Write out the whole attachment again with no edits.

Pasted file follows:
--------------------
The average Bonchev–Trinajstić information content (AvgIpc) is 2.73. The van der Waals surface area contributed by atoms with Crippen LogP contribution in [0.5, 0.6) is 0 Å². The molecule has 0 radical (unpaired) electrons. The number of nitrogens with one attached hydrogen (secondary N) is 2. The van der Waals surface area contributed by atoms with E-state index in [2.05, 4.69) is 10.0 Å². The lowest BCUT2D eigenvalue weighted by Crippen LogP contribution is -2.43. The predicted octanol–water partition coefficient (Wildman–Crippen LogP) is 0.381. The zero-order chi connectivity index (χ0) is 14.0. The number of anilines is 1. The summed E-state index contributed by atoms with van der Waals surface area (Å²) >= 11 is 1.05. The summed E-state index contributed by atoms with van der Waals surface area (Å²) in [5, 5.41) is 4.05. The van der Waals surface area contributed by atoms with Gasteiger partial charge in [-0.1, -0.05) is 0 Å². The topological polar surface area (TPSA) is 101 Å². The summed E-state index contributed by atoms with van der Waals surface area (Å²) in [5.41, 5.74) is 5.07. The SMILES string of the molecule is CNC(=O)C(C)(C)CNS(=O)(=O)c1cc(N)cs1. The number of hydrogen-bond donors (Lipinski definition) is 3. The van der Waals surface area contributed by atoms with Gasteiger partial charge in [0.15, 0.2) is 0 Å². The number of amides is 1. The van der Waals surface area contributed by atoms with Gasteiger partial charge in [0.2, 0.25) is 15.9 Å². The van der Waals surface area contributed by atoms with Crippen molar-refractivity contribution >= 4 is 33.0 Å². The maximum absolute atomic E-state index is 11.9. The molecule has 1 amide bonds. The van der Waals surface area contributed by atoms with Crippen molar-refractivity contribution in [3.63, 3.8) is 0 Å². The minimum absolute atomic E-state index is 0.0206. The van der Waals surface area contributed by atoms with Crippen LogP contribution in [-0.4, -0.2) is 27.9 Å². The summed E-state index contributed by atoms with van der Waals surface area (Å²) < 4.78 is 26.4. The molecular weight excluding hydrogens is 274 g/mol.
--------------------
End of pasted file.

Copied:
The average Bonchev–Trinajstić information content (AvgIpc) is 2.73. The van der Waals surface area contributed by atoms with Crippen LogP contribution in [0.5, 0.6) is 0 Å². The molecule has 0 radical (unpaired) electrons. The number of nitrogens with one attached hydrogen (secondary N) is 2. The van der Waals surface area contributed by atoms with E-state index in [2.05, 4.69) is 10.0 Å². The lowest BCUT2D eigenvalue weighted by Crippen LogP contribution is -2.43. The predicted octanol–water partition coefficient (Wildman–Crippen LogP) is 0.381. The zero-order chi connectivity index (χ0) is 14.0. The number of anilines is 1. The summed E-state index contributed by atoms with van der Waals surface area (Å²) >= 11 is 1.05. The summed E-state index contributed by atoms with van der Waals surface area (Å²) in [5, 5.41) is 4.05. The van der Waals surface area contributed by atoms with Gasteiger partial charge in [-0.1, -0.05) is 0 Å². The topological polar surface area (TPSA) is 101 Å². The summed E-state index contributed by atoms with van der Waals surface area (Å²) in [5.41, 5.74) is 5.07. The SMILES string of the molecule is CNC(=O)C(C)(C)CNS(=O)(=O)c1cc(N)cs1. The number of hydrogen-bond donors (Lipinski definition) is 3. The van der Waals surface area contributed by atoms with Gasteiger partial charge in [0.15, 0.2) is 0 Å². The number of amides is 1. The van der Waals surface area contributed by atoms with Gasteiger partial charge in [0.2, 0.25) is 15.9 Å². The van der Waals surface area contributed by atoms with Crippen molar-refractivity contribution >= 4 is 33.0 Å². The maximum absolute atomic E-state index is 11.9. The molecule has 1 amide bonds. The van der Waals surface area contributed by atoms with Crippen molar-refractivity contribution in [3.63, 3.8) is 0 Å². The minimum absolute atomic E-state index is 0.0206. The van der Waals surface area contributed by atoms with Crippen LogP contribution in [-0.4, -0.2) is 27.9 Å². The summed E-state index contributed by atoms with van der Waals surface area (Å²) < 4.78 is 26.4. The molecular weight excluding hydrogens is 274 g/mol.